Oaks of the World

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  Quercus eduardi
Author Trel. 1922 Contr. U. S. Natl. Herb. 23: 189
Diagnosis here
Synonyms eduardi f. cespitifera Trel. 1924
nitidissima Trel. 1924 Diagnosis here
oligodonta Seemen ex Loes. 1900, illegitimate, not Saporta 1879
Local names encino manzano; manzanillo;
Range Mexico (Durango, Zacatecas, San Luis Potosi, Aguascalientes, Nayarit, Jalisco, Queretaro, Hidalgo, Veracruz); 1500-2700 m;
Growth habit 5-15 m , trunk 20-60 cm in diameter; sometimes shorter;
Leaves 2-6 cm long, 1-3 wide; leathery, not rough; oblong or elliptic-oboval, sometimes oblong-lanceolate; apex aristate, acute or rounded, seldom obtuse; base cordate sometimes rounded; margins flat, entire or more often with 2-4 pairs of aristate teeth; dark lustrous green above, glabrescent or with some multiradiate and sessile fascicled trichomes persistent near base; abaxial surface not so lustrous, paler, with dense whitish pubescence made of multiradiate, spiraly twirled hairs, with axil tufts of longer fascicled trichomes; 5-8 vein pairs, mostly straight, flat above; epidermis papillose; petiole 2-6 mm, pinkish, minutely tomentose, glabrescent;
Flowers June-July; male catkins 2-3 cm, with densely hairy rachis bearing more than 20 flowers; 1 or 2 pubescent female flowers on 0.5-1 axis;
Fruits very small acorn, 8-10 mm long, sessile or nearly so (peduncle 2-5 mm long); paired ; enclosed 1/3 to 1/2 by cup; cup 1 cm in diameter, with thin and appressed scales; maturing in 1 year in September to November;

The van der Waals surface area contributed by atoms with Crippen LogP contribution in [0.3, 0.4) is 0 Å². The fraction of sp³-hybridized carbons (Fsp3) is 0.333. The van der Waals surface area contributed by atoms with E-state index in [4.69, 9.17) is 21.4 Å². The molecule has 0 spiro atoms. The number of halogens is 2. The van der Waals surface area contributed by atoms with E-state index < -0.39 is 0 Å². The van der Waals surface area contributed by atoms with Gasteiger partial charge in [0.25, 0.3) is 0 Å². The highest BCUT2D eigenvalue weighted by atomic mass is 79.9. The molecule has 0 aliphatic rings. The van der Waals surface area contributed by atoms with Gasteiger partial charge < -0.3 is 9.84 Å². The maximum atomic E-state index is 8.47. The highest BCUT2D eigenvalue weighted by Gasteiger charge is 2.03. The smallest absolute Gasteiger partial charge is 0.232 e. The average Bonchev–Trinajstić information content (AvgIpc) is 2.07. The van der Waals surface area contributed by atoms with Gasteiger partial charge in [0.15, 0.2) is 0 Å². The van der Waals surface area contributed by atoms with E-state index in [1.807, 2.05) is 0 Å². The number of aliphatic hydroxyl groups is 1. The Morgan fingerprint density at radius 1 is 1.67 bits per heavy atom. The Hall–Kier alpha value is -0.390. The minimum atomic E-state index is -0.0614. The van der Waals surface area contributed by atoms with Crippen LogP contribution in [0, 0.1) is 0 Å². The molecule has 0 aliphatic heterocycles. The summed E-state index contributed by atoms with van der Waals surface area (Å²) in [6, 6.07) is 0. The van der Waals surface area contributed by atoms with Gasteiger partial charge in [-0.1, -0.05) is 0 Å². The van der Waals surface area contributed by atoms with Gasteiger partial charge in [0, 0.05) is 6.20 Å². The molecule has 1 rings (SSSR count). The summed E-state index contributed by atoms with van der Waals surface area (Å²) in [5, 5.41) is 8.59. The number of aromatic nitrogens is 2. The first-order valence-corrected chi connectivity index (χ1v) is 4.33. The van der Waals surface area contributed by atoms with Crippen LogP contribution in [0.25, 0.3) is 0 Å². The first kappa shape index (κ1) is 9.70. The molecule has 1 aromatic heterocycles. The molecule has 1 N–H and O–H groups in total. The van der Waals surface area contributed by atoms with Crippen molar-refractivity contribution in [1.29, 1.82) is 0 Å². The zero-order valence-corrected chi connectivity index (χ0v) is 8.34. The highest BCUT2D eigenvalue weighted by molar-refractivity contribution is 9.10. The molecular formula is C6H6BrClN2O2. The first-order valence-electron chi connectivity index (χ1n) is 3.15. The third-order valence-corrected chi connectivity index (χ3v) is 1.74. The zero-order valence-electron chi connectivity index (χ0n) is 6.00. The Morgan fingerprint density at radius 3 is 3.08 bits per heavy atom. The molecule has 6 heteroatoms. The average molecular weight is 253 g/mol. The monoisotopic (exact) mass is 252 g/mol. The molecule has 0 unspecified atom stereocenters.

Bark, twigs and

bark blackish, rough, broken into plates; twigs 1-3 mm in diameter, tomentose becoming slightly pubescent, dark red brown, with numerous pale lenticels; buds ovoid, pointed, 1.5-3.5 mm; stipules 5-6 mm long, seldom persistent around terminal buds;
Hardiness zone, habitat hardy zone 7;
Miscellaneous -- Sub-genus Quercus, section Lobatae;
-- Related to
Q.emoryi that has the apical lobe larger;
-- Differs from Q. durifolia which has a bullate epidermis, the leaf margin entire, only multiradiate hairs abaxially, hairs with undulate rays.
-- Resembles Q. affinis but the lower side of the leaf of this species has some hairs only at the vein axils.
-- Q. eduardi has fasciculate contorted hairs abaxially, like Q. mexicana, but the latter has entire foliar margins and 7-12 vein pairs.
-- Named after Edward Palmer, 1831-1911, who collected it near Durango in 1896; the latinization form of "Edward" being "Eduardus", the termination of a single "i" is correct.
Subspecies and